August 19, 1990 |
On a May evening in Houston, a mock logger with a real chain saw dismembered a hunk of redwood at the 50th birthday banquet of financier Charles E. Hurwitz. Just a poke in the ribs, Texas-style, for Western environmentalists' most hated foe. Over the decades in Northwest timber country, there have been many objects of environmentalists' scorn.
October 14, 2004 |
The United States will file a rare "extraordinary challenge" to a decision by a North American Free Trade Agreement panel that Canadian softwood shipments did not threaten the American lumber industry, the Bush administration said. A NAFTA panel on Aug. 31 ruled that the U.S. lumber industry was not threatened by billions of dollars in annual imports of Canadian spruce, pine, fir and other woods used to build and remodel houses. That ruling could potentially end U.S.
September 14, 2005 |
The U.S. lumber industry, embroiled in a decades-long trade spat with Canada, said it would challenge the constitutionality of a North American Free Trade Agreement dispute settlement system. The Coalition for Fair Lumber Imports said the NAFTA process, called Chapter 19, made findings appealable only to panels of individuals, some of whom are not U.S. citizens and none of whom is accountable within the U.S. government.
CALIFORNIA | LOCAL
July 27, 1992
The U.S. and Canada have a free-trade agreement. Yes? Well, maybe--it's free trade for U.S. goods north, but the southbound trade is not so free. That is because the U.S. feels free to impose tariffs or embargoes whenever it wants. A recent example is the tariff that the U.S. slapped on Canadian lumber, saying that the Canucks subsidized their lumber industry and hence is in unfair competition with the U.S. lumber industry. Probably they do provide some support for their lumber industry.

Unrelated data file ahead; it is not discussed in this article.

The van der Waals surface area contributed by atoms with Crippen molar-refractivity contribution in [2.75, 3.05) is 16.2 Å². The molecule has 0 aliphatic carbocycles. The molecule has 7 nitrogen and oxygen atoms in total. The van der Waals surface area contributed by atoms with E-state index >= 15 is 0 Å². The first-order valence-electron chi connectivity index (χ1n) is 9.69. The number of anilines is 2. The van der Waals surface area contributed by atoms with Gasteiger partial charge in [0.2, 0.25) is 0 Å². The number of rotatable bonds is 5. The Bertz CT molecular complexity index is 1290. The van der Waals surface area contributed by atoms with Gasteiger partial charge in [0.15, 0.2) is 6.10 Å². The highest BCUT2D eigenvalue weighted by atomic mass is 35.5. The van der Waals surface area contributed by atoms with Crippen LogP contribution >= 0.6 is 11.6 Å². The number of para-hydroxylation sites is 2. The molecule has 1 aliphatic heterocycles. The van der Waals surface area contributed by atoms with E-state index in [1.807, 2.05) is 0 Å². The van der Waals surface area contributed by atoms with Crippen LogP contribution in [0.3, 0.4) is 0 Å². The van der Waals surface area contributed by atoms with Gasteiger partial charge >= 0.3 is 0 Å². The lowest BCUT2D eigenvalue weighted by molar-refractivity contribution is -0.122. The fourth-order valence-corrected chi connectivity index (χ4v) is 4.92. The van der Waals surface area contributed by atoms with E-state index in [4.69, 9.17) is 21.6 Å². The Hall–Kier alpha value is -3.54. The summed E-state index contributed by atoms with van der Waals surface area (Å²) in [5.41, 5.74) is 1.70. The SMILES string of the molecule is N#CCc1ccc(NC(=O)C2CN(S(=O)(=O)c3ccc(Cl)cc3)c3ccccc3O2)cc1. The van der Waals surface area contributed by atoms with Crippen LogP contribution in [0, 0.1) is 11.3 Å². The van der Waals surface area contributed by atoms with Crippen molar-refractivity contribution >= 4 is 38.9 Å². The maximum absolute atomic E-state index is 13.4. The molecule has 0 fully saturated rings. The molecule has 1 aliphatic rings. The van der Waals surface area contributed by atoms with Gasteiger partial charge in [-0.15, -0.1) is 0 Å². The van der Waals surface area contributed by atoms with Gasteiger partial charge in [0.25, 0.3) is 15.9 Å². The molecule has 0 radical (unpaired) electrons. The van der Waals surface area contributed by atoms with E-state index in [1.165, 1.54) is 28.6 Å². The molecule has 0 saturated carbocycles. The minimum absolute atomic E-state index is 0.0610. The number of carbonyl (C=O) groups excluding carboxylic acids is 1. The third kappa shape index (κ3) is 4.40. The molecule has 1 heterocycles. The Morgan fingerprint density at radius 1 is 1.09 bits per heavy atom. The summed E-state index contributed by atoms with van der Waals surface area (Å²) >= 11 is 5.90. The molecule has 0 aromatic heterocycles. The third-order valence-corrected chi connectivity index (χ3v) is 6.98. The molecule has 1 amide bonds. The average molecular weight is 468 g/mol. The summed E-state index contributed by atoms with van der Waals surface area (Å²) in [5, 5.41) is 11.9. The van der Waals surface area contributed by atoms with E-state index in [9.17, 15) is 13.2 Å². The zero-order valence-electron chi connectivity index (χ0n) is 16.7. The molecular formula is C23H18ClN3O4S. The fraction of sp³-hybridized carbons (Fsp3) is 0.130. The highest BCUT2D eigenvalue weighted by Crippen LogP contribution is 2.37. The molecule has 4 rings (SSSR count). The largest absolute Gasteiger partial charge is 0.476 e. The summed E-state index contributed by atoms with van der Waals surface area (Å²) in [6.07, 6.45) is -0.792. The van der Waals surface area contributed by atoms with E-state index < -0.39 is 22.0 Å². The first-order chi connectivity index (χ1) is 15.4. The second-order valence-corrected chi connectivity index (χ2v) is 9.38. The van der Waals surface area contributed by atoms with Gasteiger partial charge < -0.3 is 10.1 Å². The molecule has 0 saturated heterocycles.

December 17, 1987 |
Canada and the United States signed an agreement Wednesday to cancel a controversial 15% export tax imposed for the past year on softwood lumber from British Columbia, the government announced. The agreement, signed in Washington, also exempts Canada's Atlantic Maritime Provinces, including New Brunswick and Nova Scotia, from the tax. The breakthrough came when British Columbia, with its lumber industry valued at $6.3 billion (Canadian), raised fees for timber-cutting rights.
April 14, 2006 |
The World Trade Organization's highest court struck down an earlier verdict that the United States had not violated trade rules in asserting that Canadian softwood lumber exports hurt U.S. producers. But the Appellate Body declined to make its own ruling on the legality of the U.S. measures. Canada ships about $6 billion in softwood lumber such as spruce, fir and pine to the U.S. each year. A panel of WTO judges ruled in November that Washington had breached no rules when the U.S.